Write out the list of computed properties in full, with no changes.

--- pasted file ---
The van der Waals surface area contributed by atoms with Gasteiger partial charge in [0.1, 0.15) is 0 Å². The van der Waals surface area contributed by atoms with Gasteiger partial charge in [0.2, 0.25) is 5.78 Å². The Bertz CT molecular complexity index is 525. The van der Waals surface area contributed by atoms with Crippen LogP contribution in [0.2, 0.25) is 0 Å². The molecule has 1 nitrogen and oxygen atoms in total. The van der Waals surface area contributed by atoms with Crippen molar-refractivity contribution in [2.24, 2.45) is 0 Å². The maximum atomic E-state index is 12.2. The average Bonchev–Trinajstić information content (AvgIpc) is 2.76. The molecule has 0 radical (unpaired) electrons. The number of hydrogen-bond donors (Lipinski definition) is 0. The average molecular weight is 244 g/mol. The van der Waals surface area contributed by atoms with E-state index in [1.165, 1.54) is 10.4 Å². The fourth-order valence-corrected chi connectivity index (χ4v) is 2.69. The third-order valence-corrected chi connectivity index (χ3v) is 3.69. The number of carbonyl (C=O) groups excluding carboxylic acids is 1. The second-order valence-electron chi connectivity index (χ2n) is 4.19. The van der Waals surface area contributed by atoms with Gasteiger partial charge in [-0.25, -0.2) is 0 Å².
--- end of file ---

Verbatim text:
The van der Waals surface area contributed by atoms with Gasteiger partial charge in [0.1, 0.15) is 0 Å². The van der Waals surface area contributed by atoms with Gasteiger partial charge in [0.2, 0.25) is 5.78 Å². The Bertz CT molecular complexity index is 525. The van der Waals surface area contributed by atoms with Crippen LogP contribution in [0.2, 0.25) is 0 Å². The molecule has 1 nitrogen and oxygen atoms in total. The van der Waals surface area contributed by atoms with Crippen molar-refractivity contribution in [2.24, 2.45) is 0 Å². The maximum atomic E-state index is 12.2. The average Bonchev–Trinajstić information content (AvgIpc) is 2.76. The molecule has 0 radical (unpaired) electrons. The number of hydrogen-bond donors (Lipinski definition) is 0. The average molecular weight is 244 g/mol. The van der Waals surface area contributed by atoms with E-state index in [1.165, 1.54) is 10.4 Å². The fourth-order valence-corrected chi connectivity index (χ4v) is 2.69. The third-order valence-corrected chi connectivity index (χ3v) is 3.69. The number of carbonyl (C=O) groups excluding carboxylic acids is 1. The second-order valence-electron chi connectivity index (χ2n) is 4.19. The van der Waals surface area contributed by atoms with Gasteiger partial charge in [-0.25, -0.2) is 0 Å².